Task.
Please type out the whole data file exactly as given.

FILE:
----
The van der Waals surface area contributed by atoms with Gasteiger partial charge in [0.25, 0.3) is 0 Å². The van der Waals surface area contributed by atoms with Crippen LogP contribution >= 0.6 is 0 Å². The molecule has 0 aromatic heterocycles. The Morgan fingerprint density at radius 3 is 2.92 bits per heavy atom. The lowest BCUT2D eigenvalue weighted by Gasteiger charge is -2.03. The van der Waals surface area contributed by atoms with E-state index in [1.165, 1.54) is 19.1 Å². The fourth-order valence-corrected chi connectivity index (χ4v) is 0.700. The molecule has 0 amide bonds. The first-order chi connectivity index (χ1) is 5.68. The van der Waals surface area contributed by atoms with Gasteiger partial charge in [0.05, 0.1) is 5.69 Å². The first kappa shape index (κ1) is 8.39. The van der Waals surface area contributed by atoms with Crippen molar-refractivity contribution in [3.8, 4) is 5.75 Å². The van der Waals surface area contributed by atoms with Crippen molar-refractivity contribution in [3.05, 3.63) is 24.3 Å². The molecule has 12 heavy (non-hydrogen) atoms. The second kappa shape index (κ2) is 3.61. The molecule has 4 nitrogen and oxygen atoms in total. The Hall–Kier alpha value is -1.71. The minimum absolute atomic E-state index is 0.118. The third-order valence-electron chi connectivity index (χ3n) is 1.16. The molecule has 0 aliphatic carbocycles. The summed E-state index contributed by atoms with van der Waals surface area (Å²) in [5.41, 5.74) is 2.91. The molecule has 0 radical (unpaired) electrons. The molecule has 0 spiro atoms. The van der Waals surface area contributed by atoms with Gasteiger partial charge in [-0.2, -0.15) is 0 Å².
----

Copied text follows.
The van der Waals surface area contributed by atoms with Gasteiger partial charge in [0.25, 0.3) is 0 Å². The van der Waals surface area contributed by atoms with Crippen LogP contribution >= 0.6 is 0 Å². The molecule has 0 aromatic heterocycles. The Morgan fingerprint density at radius 3 is 2.92 bits per heavy atom. The lowest BCUT2D eigenvalue weighted by Gasteiger charge is -2.03. The van der Waals surface area contributed by atoms with E-state index in [1.165, 1.54) is 19.1 Å². The fourth-order valence-corrected chi connectivity index (χ4v) is 0.700. The molecule has 0 amide bonds. The first-order chi connectivity index (χ1) is 5.68. The van der Waals surface area contributed by atoms with Gasteiger partial charge in [0.05, 0.1) is 5.69 Å². The first kappa shape index (κ1) is 8.39. The van der Waals surface area contributed by atoms with Crippen molar-refractivity contribution in [3.8, 4) is 5.75 Å². The van der Waals surface area contributed by atoms with Crippen molar-refractivity contribution in [3.05, 3.63) is 24.3 Å². The molecule has 12 heavy (non-hydrogen) atoms. The second kappa shape index (κ2) is 3.61. The molecule has 4 nitrogen and oxygen atoms in total. The Hall–Kier alpha value is -1.71. The minimum absolute atomic E-state index is 0.118. The third-order valence-electron chi connectivity index (χ3n) is 1.16. The molecule has 0 aliphatic carbocycles. The summed E-state index contributed by atoms with van der Waals surface area (Å²) in [5.41, 5.74) is 2.91. The molecule has 0 radical (unpaired) electrons. The molecule has 0 spiro atoms. The van der Waals surface area contributed by atoms with Gasteiger partial charge in [-0.2, -0.15) is 0 Å².